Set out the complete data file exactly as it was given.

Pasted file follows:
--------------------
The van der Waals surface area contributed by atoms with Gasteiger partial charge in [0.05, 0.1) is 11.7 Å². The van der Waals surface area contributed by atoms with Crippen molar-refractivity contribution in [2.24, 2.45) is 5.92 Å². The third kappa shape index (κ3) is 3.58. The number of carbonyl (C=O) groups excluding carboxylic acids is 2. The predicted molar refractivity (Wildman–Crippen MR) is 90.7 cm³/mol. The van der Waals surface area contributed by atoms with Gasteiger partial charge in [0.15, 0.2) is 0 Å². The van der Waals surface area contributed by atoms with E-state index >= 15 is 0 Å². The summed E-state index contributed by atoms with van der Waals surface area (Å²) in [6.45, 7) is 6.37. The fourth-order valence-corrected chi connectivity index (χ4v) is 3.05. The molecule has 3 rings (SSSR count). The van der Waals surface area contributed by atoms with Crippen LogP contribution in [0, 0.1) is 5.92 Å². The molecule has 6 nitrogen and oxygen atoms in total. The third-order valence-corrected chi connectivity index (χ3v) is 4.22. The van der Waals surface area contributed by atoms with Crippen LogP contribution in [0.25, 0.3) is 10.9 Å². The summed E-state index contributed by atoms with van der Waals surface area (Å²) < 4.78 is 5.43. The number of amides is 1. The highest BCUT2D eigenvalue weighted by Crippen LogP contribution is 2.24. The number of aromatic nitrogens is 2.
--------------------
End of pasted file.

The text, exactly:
The van der Waals surface area contributed by atoms with Gasteiger partial charge in [0.05, 0.1) is 11.7 Å². The van der Waals surface area contributed by atoms with Crippen molar-refractivity contribution in [2.24, 2.45) is 5.92 Å². The third kappa shape index (κ3) is 3.58. The number of carbonyl (C=O) groups excluding carboxylic acids is 2. The predicted molar refractivity (Wildman–Crippen MR) is 90.7 cm³/mol. The van der Waals surface area contributed by atoms with Gasteiger partial charge in [0.15, 0.2) is 0 Å². The van der Waals surface area contributed by atoms with E-state index >= 15 is 0 Å². The summed E-state index contributed by atoms with van der Waals surface area (Å²) in [6.45, 7) is 6.37. The fourth-order valence-corrected chi connectivity index (χ4v) is 3.05. The molecule has 3 rings (SSSR count). The van der Waals surface area contributed by atoms with Crippen LogP contribution in [0, 0.1) is 5.92 Å². The molecule has 6 nitrogen and oxygen atoms in total. The third-order valence-corrected chi connectivity index (χ3v) is 4.22. The van der Waals surface area contributed by atoms with Crippen LogP contribution in [0.25, 0.3) is 10.9 Å². The summed E-state index contributed by atoms with van der Waals surface area (Å²) < 4.78 is 5.43. The number of amides is 1. The highest BCUT2D eigenvalue weighted by Crippen LogP contribution is 2.24. The number of aromatic nitrogens is 2.